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Where have you gone, Classics?

      Princeton professor of Classics, Dan-el Padilla Peralta, has been in the news for his attack on the subject he teaches. Peralta argues that the Classics have been an elitist subject taught exclusively by white men and embraced by the far right as evidence of white superiority. Peralta favors transforming the subject into a vehicle for revealing the history of racism – or throwing it out altogether.

     Peralta was born in the Dominican Republic and immigrated to New York. A precocious child, he found a book in a homeless shelter that introduced him to the glories of ancient Greece and Rome and inspired a love for the Classics. He eventually went to Oxford and became a respected scholar. His story ought to validate the power of the Classics to spark a love of learning and the quest for knowledge. But somewhere along the line, Peralta seems to have lost his love for the subject. He heaped scorn on the “lily white” Roman Empire and became obsessed with the history of slavery in Greece and Rome. He condemned the Classics as “equal parts vampire and cannibal.”

     “Classics was a cheat code for mastering whiteness,” he wrote. And he expressed the hope that the field “dies…and that it dies as swiftly as possible.”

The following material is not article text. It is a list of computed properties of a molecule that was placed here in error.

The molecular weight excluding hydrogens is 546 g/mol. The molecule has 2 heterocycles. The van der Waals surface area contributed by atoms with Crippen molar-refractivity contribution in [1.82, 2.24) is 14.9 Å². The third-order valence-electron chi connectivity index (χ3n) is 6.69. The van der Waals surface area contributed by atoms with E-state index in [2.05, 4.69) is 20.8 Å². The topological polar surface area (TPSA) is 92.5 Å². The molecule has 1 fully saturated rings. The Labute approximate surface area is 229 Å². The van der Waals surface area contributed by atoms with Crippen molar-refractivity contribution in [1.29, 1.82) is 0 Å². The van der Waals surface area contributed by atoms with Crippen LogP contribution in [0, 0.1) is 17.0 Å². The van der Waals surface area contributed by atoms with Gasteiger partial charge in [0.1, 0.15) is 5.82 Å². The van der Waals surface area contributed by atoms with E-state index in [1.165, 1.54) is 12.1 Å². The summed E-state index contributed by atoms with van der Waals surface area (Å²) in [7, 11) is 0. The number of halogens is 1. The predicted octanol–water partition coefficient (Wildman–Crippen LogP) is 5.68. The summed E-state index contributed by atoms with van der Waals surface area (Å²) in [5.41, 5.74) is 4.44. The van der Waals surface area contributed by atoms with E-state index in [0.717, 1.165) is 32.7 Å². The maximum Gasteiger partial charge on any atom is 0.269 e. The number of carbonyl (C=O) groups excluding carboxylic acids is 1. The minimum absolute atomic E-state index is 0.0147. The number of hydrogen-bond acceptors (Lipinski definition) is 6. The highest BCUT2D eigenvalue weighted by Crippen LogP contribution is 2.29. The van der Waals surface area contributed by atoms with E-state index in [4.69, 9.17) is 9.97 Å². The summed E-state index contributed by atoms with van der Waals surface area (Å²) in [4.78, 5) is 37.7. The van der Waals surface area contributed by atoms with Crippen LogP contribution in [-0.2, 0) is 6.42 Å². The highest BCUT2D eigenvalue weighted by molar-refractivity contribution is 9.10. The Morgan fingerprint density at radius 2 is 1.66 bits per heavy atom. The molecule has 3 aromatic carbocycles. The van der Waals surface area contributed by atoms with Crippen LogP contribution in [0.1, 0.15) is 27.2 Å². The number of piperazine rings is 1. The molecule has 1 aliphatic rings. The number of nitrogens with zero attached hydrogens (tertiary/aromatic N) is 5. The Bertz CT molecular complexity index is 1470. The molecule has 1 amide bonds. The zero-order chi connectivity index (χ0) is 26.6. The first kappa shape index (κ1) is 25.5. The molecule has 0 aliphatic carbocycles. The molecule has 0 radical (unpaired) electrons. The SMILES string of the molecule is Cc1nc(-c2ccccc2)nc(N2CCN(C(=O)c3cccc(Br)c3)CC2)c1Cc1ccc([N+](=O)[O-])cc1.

Peralta’s campaign is part of the contemporary fad in academia for reconsidering history and literature in the perspectives of race, class and gender and judging those subjects according to the skin color of their practitioners. It’s important that we know the history of the crimes as well as the virtues of all civilizations throughout history. But it’s also an error to judge the past according to the values of the present. And Peralta seems to disregard the pervasiveness of racism throughout history. He doesn’t offer an example of a society that has been flawless or free of selective oppression. And his discovery of the downsides of Greece and Rome ought at least to argue that contemporary America is not uniquely evil. 

     Peralta comes across as someone consumed by bitterness and anger, who’s lost the love that first awakened him.

     “The fact that I had to latch onto this Greek and Roman business in order to get out of the ’hood – this is not something to be happy about,” he said.